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Five thoughts on last night: Trail Blazers 122, Raptors 117

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Hope you like fake comebacks, because they’ve become this Raptors squad’s specialty. 

Five thoughts recap: Portland Trail Blazers 122, Toronto Raptors 117 Photo by Douglas P. DeFelice/Getty Images

The Toronto Raptors kept it close — and even held a lead for long stretches — but ultimately talent won out last night.

Sounds familiar, right? It’s been the script for a whole lot of Raptors games this year, and the Portland Trail Blazers are just the latest opponent to withstand an ultimately futile Raptors comeback.

It’s frustrating to watch, as a fan, especially since it seems like it’s just gonna keep happening. The Raptors have enough talent in their starting group to hang with teams for a while, but not enough to do so for 48 minutes, to come from behind or to win clutch minutes. And since all avenues to improve are now dried up, well, this is who these Raptors are.

It could be a very long 26 games.

But hey: We got to see Norm again!

1. No, You’re Crying

Raptors fandom collectively felt their hearts break like Ralph Wiggum at about 7:08 last night when Norman Powell took the court… and promptly lined up on the wrong side of the floor.

You couldn’t really script a more heartwarming start! Like most Raptors fans, I’m extremely happy for Norm that he gets to finish out this season on a winning team as he heads into what should be a very lucrative free agency.

2. New Guys, Game 2

Gary Trent Jr. had a rough night shooting the ball, but played some aggressive defense all night long — including on Norman Powell, who finished with only three made field goals. Hood, meanwhile, shot the ball well in the first half, but tailed off a bit in the second.

Hood might actually be the more interesting player of the two for the next 25 games. Trent, with his age, potential and likely salary next year, seems like he’ll be a part of the Raptors’ future plans. Hood, though, seemed like nothing more than salary filler, a short-term rental, if not a buyout candidate, with a non-guaranteed contract for 2021-22.

But, with the Raptors shorthanded and lacking bench scoring, Hood might actually have a role here! And it’s a great opportunity for him, as he’s been recovering from an achilles injury, to show his value. And if he plays well? Maybe the Raptors do guarantee the money for next year, as the number (about $11 million) is reasonable for a bench scorer, and gives the Raptors flexibility to move it next year.

3. Big OG

OG Anunoby had another high(er)-usage game with Powell gone, and that usage should only climb higher. He’s showing us a lot more on the offensive end, which included a couple of strong moves right at Josef Nurkic last night. OG really is embracing his strength! (It does continue to work against him sometimes when playing smaller players, as he was called for a questionable offensive foul late in the game against Damian Lillard.)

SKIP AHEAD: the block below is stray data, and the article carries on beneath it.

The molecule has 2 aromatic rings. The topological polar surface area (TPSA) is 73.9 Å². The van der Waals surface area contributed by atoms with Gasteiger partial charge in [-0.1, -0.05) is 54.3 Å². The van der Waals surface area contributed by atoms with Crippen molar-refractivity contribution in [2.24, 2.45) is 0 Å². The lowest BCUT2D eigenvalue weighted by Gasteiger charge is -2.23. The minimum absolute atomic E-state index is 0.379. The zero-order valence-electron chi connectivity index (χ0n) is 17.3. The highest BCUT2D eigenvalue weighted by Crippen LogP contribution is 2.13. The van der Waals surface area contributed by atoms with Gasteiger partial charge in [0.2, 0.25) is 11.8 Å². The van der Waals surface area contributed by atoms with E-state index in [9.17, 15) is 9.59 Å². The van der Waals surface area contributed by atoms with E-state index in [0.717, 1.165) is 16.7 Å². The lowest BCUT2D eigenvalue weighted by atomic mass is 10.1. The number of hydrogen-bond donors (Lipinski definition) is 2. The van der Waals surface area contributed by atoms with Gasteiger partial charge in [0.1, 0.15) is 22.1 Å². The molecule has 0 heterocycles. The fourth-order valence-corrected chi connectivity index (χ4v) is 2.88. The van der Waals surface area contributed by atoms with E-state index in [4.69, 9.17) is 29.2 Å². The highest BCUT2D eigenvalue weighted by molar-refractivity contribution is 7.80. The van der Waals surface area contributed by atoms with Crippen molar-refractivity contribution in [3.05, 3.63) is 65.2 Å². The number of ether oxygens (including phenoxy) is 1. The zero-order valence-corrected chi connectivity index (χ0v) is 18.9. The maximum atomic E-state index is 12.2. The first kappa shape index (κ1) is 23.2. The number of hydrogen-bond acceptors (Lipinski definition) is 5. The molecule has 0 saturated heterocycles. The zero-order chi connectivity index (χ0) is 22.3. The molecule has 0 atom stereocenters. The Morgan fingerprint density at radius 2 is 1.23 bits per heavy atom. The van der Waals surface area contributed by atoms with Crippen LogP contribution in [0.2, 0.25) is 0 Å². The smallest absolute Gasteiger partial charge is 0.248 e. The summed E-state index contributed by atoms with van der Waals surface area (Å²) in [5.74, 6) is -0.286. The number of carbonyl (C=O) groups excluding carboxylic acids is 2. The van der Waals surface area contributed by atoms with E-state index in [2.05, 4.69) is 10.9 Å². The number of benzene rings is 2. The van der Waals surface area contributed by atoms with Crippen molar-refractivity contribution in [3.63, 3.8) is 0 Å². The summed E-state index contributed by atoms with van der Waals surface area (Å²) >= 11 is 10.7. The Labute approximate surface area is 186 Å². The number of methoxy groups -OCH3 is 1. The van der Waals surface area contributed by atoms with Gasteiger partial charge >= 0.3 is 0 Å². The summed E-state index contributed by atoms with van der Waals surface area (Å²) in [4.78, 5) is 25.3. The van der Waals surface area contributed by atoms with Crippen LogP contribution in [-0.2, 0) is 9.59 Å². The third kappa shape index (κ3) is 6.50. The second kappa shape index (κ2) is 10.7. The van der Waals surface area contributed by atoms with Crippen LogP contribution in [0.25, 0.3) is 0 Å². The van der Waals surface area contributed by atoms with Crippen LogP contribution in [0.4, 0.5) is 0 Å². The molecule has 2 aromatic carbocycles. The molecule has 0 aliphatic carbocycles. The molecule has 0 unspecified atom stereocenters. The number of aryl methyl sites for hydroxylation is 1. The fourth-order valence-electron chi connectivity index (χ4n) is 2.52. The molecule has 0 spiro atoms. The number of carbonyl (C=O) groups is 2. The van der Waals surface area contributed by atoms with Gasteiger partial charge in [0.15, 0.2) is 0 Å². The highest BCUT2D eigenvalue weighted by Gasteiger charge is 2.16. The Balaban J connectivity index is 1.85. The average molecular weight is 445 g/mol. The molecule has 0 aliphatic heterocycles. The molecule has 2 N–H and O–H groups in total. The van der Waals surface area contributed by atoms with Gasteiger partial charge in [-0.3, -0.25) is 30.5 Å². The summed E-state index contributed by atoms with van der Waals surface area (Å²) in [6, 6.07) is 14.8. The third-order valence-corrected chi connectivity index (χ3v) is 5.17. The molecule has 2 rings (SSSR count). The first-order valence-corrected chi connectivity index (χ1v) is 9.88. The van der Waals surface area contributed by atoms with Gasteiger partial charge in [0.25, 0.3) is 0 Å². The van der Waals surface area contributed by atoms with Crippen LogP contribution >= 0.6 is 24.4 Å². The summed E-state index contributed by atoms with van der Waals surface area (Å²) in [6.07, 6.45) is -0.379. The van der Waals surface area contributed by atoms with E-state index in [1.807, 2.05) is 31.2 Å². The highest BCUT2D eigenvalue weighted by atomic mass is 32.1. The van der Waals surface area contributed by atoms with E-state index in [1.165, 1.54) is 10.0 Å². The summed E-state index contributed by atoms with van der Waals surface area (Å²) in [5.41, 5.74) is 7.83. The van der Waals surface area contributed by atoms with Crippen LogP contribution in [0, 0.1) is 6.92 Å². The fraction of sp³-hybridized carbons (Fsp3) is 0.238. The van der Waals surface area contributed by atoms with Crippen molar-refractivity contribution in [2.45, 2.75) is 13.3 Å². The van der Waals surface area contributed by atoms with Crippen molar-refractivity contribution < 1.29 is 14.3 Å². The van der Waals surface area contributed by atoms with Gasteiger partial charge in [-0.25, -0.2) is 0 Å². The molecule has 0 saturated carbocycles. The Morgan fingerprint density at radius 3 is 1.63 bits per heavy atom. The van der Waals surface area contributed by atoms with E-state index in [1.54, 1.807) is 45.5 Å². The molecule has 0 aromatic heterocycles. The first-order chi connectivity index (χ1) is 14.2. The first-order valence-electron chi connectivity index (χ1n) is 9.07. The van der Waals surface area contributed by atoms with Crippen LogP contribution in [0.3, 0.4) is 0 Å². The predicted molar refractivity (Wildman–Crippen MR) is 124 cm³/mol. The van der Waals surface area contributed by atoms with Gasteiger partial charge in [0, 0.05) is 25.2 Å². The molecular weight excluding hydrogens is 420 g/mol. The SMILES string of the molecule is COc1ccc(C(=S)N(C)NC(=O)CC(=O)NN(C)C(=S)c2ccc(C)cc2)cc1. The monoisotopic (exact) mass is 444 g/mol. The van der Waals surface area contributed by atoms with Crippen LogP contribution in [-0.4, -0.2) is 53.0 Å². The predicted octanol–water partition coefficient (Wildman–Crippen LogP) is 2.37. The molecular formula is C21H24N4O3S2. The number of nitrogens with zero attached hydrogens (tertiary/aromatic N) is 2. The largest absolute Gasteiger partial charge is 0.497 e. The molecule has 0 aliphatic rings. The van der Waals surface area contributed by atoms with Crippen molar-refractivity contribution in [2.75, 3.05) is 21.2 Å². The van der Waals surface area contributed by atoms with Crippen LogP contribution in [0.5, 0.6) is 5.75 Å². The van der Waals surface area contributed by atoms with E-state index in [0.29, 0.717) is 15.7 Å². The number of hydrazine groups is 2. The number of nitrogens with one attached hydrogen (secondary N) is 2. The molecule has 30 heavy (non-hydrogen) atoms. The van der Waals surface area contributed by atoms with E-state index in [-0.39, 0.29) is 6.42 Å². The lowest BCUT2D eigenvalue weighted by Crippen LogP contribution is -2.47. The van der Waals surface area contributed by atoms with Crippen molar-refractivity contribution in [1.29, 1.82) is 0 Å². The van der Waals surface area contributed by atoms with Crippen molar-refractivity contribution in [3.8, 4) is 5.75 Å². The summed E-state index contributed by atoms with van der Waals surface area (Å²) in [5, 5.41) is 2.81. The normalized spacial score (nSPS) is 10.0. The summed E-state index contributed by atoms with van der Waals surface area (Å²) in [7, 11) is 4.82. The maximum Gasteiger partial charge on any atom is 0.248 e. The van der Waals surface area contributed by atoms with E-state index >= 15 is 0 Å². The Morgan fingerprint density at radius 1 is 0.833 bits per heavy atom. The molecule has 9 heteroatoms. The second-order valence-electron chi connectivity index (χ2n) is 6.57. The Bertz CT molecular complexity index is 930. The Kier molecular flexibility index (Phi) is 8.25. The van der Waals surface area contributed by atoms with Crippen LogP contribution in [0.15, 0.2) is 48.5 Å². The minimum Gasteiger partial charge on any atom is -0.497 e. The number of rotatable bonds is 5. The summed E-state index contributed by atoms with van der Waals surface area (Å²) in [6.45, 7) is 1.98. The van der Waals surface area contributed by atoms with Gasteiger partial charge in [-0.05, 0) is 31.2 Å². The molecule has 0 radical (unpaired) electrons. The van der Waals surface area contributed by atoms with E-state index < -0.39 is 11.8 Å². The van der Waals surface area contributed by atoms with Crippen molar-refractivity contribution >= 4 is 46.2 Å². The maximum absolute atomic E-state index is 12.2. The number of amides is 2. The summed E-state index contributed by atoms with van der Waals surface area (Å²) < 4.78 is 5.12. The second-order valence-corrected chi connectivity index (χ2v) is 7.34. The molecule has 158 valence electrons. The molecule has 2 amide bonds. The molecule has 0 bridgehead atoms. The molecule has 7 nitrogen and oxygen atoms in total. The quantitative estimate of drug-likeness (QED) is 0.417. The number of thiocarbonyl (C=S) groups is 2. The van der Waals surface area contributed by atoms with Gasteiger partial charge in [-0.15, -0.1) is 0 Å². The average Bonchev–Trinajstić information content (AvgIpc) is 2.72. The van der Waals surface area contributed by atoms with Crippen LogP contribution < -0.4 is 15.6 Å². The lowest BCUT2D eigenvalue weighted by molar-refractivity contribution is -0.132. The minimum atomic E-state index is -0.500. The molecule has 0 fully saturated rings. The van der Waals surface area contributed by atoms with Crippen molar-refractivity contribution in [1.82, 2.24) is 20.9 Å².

Anunoby finished with 19 points and 10 board, and although he turned the ball over a lot (the official box score had him at seven, although that seems high), that’s to be expected as he gets used to having the ball more. And that’s exactly what these next two months should be about, trying out new things and getting the future of this team ready to take on more next season and beyond.

4. 41 to 10

Man, how does a team go from scoring 41 points in the first quarter to scoring 10 in the third? 10 points! Maybe I should be used to offensive droughts from the Raptors at this point, but that... is really bad.

Obviously, credit the Trail Blazers’ defense here, as they did a better job preventing the Raptors from probing the paint in the third — but even so, it felt like a lot of setting from the Raptors, who shot 13 three-pointers and only two foul shots in the third. Fred VanVleet in particular had a rough period, missing all six of his shot attempts. Unfortunately, VanVleet had to carry a heavy load last night with Kyle Lowry out, and it showed in the third.

5. No Shot Creation

Playing against the Blazers really drives home the second-biggest personnel gap on the Raptors, beyond the Grand Canyon-sized gap at the centre position — they don’t have enough shot creation. When you see Damian Lillard, CJ McCollum, and Carmelo Anthony (and geez, even Anfernee Simons for a stretch last night!) create their own looks off the dribble, whether it be a stepback three, a midrange pull-up, a floater or a drive right to the rack, it really underscores how little of that we see with Toronto.

Kyle Lowry has his moments, and so does Fred VanVleet, but their size works against them. Pascal Siakam has the creativity, but his handle and finishing ability have been shaky all year. OG Anunoby might get there, one day.

Finding that kind of player isn’t easy, so I’m not holding this one against Bobby Webster and Masai Ujiri the way I am the lack of a centre. But it is a gap that needs to be addressed.

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If there’s a silver lining to these fake comebacks, it’s that they’re not at all stressful. Frustrating, sure. But real close games, where you think your team has a legit shot at winning but keeps falling short, those are the ones that get your heart rate up — and then break your heart when the other team snatches victory away.

These games aren’t like that; outside of maybe the Hawks game lately, none of these close games have felt like ones the Raptors had a legitimate shot at winning down the stretch.;

It stinks, sure. But it’s probably healthier for my heart!